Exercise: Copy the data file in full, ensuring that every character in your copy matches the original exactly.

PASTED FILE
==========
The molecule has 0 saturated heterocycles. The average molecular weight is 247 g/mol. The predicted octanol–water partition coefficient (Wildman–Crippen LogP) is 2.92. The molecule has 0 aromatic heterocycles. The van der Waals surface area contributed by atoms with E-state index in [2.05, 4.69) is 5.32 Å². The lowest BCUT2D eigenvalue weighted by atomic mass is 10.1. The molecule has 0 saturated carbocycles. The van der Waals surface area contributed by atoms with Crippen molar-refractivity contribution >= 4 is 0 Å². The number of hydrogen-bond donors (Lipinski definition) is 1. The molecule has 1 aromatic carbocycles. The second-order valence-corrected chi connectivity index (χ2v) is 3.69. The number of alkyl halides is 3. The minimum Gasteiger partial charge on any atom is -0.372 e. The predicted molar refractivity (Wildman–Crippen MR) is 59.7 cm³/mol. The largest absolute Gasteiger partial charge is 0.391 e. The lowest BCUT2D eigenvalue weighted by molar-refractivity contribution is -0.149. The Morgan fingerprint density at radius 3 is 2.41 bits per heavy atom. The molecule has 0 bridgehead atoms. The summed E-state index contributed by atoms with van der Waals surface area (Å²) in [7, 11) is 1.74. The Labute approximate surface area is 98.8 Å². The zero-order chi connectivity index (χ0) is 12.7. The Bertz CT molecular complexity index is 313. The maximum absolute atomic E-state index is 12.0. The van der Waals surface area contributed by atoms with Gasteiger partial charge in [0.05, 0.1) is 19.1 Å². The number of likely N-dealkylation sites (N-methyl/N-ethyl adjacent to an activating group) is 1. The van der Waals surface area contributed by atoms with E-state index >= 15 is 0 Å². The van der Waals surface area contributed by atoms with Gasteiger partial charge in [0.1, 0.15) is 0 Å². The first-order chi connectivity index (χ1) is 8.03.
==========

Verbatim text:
The molecule has 0 saturated heterocycles. The average molecular weight is 247 g/mol. The predicted octanol–water partition coefficient (Wildman–Crippen LogP) is 2.92. The molecule has 0 aromatic heterocycles. The van der Waals surface area contributed by atoms with E-state index in [2.05, 4.69) is 5.32 Å². The lowest BCUT2D eigenvalue weighted by atomic mass is 10.1. The molecule has 0 saturated carbocycles. The van der Waals surface area contributed by atoms with Crippen molar-refractivity contribution >= 4 is 0 Å². The number of hydrogen-bond donors (Lipinski definition) is 1. The molecule has 1 aromatic carbocycles. The second-order valence-corrected chi connectivity index (χ2v) is 3.69. The number of alkyl halides is 3. The minimum Gasteiger partial charge on any atom is -0.372 e. The predicted molar refractivity (Wildman–Crippen MR) is 59.7 cm³/mol. The largest absolute Gasteiger partial charge is 0.391 e. The lowest BCUT2D eigenvalue weighted by molar-refractivity contribution is -0.149. The Morgan fingerprint density at radius 3 is 2.41 bits per heavy atom. The molecule has 0 bridgehead atoms. The summed E-state index contributed by atoms with van der Waals surface area (Å²) in [7, 11) is 1.74. The Labute approximate surface area is 98.8 Å². The zero-order chi connectivity index (χ0) is 12.7. The Bertz CT molecular complexity index is 313. The maximum absolute atomic E-state index is 12.0. The van der Waals surface area contributed by atoms with Gasteiger partial charge in [0.05, 0.1) is 19.1 Å². The number of likely N-dealkylation sites (N-methyl/N-ethyl adjacent to an activating group) is 1. The van der Waals surface area contributed by atoms with E-state index >= 15 is 0 Å². The van der Waals surface area contributed by atoms with Gasteiger partial charge in [0.1, 0.15) is 0 Å². The first-order chi connectivity index (χ1) is 8.03.